Friday, May 28, 2010

Why eating locally matters.

We hear a lot of "green" buzz phrases like: eat local, food miles, certified organic and food security. Sometimes it's hard to sort through what really matters and we throw our hands up and continue in a habit of thoughtless eating. I (Jen) would argue that eating locally grown food is one of the most important things we can do for our bodies and our planet.

In her book "Animal, Vegetable, Miracle" Barbara Kingsolver, along with her husband and daughter, chronicle a year of deliberately eating food produced close to where they live. I highly recommend this book to anyone. She does not sugar coat the difficulties, but shares her deep satisfaction of knowing she is eating what her own hands have grown. The food that she does not grow herself, such as meat and dairy, she buys from local farmers. Her husband, Steven Hopp, shares some astounding statistics in his sidebar "Oily Food" P. 5. "Each food item in a typical U.S. meal has traveled an average of 1,500 miles. In addition to direct transport, other fuel-thirsty steps include processing (drying, milling, cutting, sorting, baking), packaging, warehousing, and refrigeration. Energy calories consumed by production, packaging, and shipping far outweigh the energy calories we receive from the food."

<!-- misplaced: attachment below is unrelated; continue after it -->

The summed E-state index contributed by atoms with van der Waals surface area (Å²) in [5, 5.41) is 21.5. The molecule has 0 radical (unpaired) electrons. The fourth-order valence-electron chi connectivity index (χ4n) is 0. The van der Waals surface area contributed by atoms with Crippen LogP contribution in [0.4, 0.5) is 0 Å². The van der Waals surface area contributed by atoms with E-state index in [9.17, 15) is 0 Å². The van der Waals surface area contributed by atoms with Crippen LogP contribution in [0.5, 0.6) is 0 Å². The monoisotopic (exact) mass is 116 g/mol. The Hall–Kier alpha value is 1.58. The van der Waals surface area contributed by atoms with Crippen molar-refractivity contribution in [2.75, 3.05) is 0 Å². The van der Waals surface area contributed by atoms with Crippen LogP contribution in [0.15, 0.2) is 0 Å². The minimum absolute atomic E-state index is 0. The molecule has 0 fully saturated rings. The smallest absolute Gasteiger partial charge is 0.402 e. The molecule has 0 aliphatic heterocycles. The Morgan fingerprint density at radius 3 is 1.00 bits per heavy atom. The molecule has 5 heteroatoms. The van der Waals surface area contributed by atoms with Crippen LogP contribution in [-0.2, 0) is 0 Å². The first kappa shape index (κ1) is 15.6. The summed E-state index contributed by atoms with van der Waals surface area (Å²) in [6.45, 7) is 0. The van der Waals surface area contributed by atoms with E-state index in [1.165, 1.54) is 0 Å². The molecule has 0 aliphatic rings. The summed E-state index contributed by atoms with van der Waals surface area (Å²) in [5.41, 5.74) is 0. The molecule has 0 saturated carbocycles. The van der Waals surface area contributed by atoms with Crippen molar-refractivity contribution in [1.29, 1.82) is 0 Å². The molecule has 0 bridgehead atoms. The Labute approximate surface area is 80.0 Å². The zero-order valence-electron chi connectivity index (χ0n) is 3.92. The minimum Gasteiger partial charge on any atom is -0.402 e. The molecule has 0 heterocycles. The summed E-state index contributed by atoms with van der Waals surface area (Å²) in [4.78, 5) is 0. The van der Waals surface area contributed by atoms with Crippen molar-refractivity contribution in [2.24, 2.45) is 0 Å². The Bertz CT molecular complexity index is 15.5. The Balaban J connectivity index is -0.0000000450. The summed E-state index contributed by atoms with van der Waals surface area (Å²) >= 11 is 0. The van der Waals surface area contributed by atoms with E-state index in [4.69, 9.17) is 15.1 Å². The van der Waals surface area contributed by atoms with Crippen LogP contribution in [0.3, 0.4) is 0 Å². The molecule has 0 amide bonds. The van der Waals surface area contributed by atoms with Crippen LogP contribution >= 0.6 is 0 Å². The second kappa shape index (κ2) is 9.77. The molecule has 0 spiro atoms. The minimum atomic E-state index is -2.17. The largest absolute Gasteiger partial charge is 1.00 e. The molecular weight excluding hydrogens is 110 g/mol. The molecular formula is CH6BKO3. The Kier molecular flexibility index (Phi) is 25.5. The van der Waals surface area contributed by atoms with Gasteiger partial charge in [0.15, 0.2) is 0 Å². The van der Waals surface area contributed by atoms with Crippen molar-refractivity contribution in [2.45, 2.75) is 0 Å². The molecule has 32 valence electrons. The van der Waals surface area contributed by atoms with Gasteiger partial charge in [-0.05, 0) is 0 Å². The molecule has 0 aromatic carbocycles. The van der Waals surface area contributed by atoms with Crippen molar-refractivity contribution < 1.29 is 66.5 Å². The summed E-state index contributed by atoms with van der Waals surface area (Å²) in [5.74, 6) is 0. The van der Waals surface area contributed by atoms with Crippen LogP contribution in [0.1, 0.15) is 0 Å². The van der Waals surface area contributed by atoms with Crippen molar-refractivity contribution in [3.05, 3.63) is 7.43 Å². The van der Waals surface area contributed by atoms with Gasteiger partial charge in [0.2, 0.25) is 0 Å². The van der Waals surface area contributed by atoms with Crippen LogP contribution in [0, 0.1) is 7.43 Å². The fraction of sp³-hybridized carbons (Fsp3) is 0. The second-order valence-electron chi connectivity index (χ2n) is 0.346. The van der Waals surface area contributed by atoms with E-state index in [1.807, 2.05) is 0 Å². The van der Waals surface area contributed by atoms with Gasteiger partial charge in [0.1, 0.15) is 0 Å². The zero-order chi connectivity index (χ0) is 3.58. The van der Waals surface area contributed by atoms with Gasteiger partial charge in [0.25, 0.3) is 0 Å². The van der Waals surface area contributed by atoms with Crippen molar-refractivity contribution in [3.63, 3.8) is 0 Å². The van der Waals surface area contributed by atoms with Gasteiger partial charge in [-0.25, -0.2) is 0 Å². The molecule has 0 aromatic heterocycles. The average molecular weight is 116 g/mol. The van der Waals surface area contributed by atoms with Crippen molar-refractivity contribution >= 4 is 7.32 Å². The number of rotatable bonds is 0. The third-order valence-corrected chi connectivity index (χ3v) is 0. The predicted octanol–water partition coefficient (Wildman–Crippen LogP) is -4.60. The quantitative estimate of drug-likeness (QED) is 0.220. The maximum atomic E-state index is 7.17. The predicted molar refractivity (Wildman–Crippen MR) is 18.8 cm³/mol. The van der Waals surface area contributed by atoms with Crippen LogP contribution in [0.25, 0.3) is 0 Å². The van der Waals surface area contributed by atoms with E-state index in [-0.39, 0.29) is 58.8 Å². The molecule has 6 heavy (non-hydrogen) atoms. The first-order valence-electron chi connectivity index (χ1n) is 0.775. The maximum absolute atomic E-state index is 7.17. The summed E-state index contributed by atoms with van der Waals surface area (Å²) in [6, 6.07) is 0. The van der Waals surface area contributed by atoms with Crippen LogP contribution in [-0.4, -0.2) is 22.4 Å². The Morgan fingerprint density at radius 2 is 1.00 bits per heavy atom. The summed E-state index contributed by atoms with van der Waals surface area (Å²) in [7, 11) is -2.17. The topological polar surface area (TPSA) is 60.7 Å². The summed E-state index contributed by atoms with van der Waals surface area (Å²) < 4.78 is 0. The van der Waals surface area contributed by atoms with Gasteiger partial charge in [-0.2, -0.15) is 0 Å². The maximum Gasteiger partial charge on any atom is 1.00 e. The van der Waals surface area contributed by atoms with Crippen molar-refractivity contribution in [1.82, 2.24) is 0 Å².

Last Tuesday morning, I drove less than 10 miles from my house to a farmers market. Farmers, artists and bakers were there to sell there goods and engage in conversation. When was the last time you talked to the farmer that grew your food? I was able to buy food for numerous meals: lettuce, asparagus, radish's, fresh baked bread, cucumbers and shallots. Most of these items were picked that morning. I also came away with potted herbs for my garden. I could have gone to the store and no doubt spent more money for the same items, but the difference in the the food miles and most importantly taste of the farm fresh food is not even comparable! I can get organic cucumbers that are selected for their ability to travel long distances from California packaged like a Sherman Tank, or I can get a cucumber selected for it's taste and quality that come from within a few miles of where I purchase it. With oil gushing into the Gulf of Mexico as I type this, my awareness of our countries dependence on oil is heightened, and quite honestly, it makes me angry.

Do I really think I can change the world and help the planet by buying my lettuce at a local farmers market? Maybe. Will the lettuce taste better? Absolutely. If the local food movement continues to pick up momentum, and more Americans buy their food at local farmers markets, can we change the world? Yes, I believe so. I believe conscientious consumers are already changing the face of the food systems in this country. Riemer Family Farm is committed to supplying quality natural beef to customers within 100 miles of the farm.

Steven Hopp suggests that if every U.S. citizen ate just one meal each week composed of locally raised meats and produce, we would reduce our country's oil consumption by over 1.1 million barrels of oil every week." That's just one meal! My goal is to eat as much local food as possible. Small buying habits can make a big difference!

1 comment:

  1. Great post Jen, and I love the picture of the girls planting the garden!